"Charlie, as you know, the purpose of the Honoring Nations program is to provide a mechanism by which tribes can learn from each other. And as you know, the Swinomish example is now being used explicitly. I was at Nez Perce just 10 days ago and trying to provide examples to other situations in other tribes to learn from your successes. I have two questions about this; basically it's one question. Is it working? Specifically, two parts to this: one of the things that's been done so much at Swinomish is something that we see nations around the world doing when they don't share a government. That is they both think they're sovereign, they both assert their sovereignty. You all have used these techniques of ‘You have .3 members, I have .3 members and we'll pick a neutral' and that's actually very common in governments around the world is the sign of the exercise of sovereignty. I'd like to know whether that specific mechanism, how it works and then secondly I'd like to know more generally, are these cooperative agreements working? Let me tell you why. When I talk to you or I talk to Ned, one version is, ‘Wow, man it's nothing but trouble. We're negotiating all the time.' And I don't know whether to interpret that as they aren't working or is it like me complaining, ‘My university doesn't work, this thing called Harvard...it doesn't work at all because I'm fighting with my dean.' Well, of course it works at one level. So in other words, does it work? And when I hear you say it doesn't work, does that mean it's not working [unintelligible]?
"Let me answer the first one first, which is, ‘Does that mechanism set-up of the advisory group work?' We haven't had an issue of enough significance to call it into being. Quite honestly, that's a shortcoming and I'll take blame for that because we really should be working that group in the event that we do have a big issue. We're likely to have one fairly soon."
"Let me add just a little bit. I'm Brian Cladoosby. I'm the chairman at Swinomish. Now, this board is set up: if I as a fee-land owner give a permit, bring it to the county, the county sends it to Swinomish and Swinomish says, ‘No, that goes all against everything that we want to do at Swinomish,' then it goes to the deal board. The deal board hasn't had to hear any of these...Swinomish hasn't denied, county hasn't denied. So basically the board...everything that we do is so unified as far as land use that this board hasn't had to have been used in the couple years since it's been set up. So, in a sense, they're there in case we appeal within the county issues or the county appeals to things that we issue. So the board is there, but we haven't had to use it."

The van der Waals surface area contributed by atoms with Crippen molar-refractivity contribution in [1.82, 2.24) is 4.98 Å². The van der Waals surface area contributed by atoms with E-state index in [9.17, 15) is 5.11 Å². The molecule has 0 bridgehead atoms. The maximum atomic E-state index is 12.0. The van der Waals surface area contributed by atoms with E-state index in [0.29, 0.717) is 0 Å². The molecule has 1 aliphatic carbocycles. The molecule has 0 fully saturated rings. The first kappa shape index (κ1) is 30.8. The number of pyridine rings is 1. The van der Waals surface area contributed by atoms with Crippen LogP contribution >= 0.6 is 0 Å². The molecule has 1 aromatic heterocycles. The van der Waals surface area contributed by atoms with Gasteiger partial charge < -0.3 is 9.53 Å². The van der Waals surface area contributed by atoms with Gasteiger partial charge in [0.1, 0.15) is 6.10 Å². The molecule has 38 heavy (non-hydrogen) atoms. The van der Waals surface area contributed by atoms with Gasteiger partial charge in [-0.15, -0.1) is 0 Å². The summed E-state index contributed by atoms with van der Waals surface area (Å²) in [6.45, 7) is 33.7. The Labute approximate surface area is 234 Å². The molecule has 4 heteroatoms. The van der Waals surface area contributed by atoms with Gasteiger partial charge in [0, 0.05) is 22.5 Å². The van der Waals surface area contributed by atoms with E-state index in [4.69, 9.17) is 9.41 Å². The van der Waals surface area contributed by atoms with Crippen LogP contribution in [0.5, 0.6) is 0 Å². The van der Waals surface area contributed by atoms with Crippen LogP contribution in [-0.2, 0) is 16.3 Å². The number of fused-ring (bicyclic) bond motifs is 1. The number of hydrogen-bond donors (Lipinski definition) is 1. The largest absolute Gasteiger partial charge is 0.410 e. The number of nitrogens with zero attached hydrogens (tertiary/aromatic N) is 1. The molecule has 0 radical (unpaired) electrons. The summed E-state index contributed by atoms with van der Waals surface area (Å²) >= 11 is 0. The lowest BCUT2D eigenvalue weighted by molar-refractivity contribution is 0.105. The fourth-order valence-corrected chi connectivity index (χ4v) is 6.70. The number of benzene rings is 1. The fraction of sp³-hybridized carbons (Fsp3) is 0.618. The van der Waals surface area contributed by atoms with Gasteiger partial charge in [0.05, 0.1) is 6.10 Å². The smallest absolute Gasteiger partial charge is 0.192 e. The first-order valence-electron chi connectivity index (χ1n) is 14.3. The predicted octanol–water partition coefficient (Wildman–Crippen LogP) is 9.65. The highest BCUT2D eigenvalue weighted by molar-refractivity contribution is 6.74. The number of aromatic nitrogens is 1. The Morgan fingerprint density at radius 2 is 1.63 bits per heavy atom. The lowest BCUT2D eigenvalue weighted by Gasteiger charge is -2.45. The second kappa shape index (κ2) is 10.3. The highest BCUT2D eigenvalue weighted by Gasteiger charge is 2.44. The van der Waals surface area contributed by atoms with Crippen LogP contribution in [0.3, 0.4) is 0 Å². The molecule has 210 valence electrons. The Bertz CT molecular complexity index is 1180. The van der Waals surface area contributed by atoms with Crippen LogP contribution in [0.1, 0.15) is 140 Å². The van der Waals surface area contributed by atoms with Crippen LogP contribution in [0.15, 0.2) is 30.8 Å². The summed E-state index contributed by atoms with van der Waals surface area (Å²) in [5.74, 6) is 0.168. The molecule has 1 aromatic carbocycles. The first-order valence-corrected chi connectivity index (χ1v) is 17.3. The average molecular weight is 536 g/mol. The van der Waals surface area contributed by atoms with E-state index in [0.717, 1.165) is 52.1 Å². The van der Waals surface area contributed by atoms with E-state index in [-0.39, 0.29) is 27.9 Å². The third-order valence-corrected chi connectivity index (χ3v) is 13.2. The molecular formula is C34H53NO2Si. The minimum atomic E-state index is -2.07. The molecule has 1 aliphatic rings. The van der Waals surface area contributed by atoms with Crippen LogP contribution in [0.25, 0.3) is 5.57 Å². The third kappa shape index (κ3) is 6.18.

"And in answer to the second part of that question is, I guess it depends on what day you ask me because sometimes you're optimistic and sometimes you're not. Right now, for example, the tribe...it's what's called the buffer case, meaning that the tribes have been pushing farmers in Skagit County to create bigger buffers on streams to protect salmon habitat. That, of course, cuts into the farmland so you've got farmers up in arms and they tend to be the political power brokers in Skagit County. And so it's very contentious. The tribes have gone to court; the tribes have won consistently in court. The county has tried to get the tribes to back off that position and used a number of mechanisms, intimidation in holding up fee-to-trust applications and a number of other arm-twisting mechanisms. But, surprisingly, it has not affected the land-use agreement and we've had a couple of issues arise, particularly one most recently involving cultural resources or the potential of cultural resources being on a piece of property that was being developed. And the landowner, being a particularly contentious person that claimed he had a cultural survey done, and there was nothing there. So the tribe said, ‘Fine. Show it to us.' He refused. The county then said, ‘Look, if you don't show us this survey, we're not going to go forward.' And so he reluctantly turned it over to the county. He wouldn't turn it over to the tribe. The county then turned it over to us and everything worked out okay. But the point was that it was tested and it worked. And so I guess I'm feeling optimistic today so yeah."
"Let's turn the question around another way. One supposes that good relations between potentially conflicting groups need to be constantly renewed. So are you actively thinking about ways to show as you're doing just today that it's working and celebrating the cooperation that exists against the day when you may have a conflict and you'll need to draw upon the reserve of good will that you're hoping to build up."
"Probably not enough to be quite honest with you. But, for example, we've shared like breakfasts with the Skagit County permitting people and brought our cultural resources planner there to explain cultural resource issues and how they can be better sensitive to when they may run into cultural issue resource issues when they're doing projects. We've participated jointly in some conferences but it's never enough. It's something that has to be continually worked."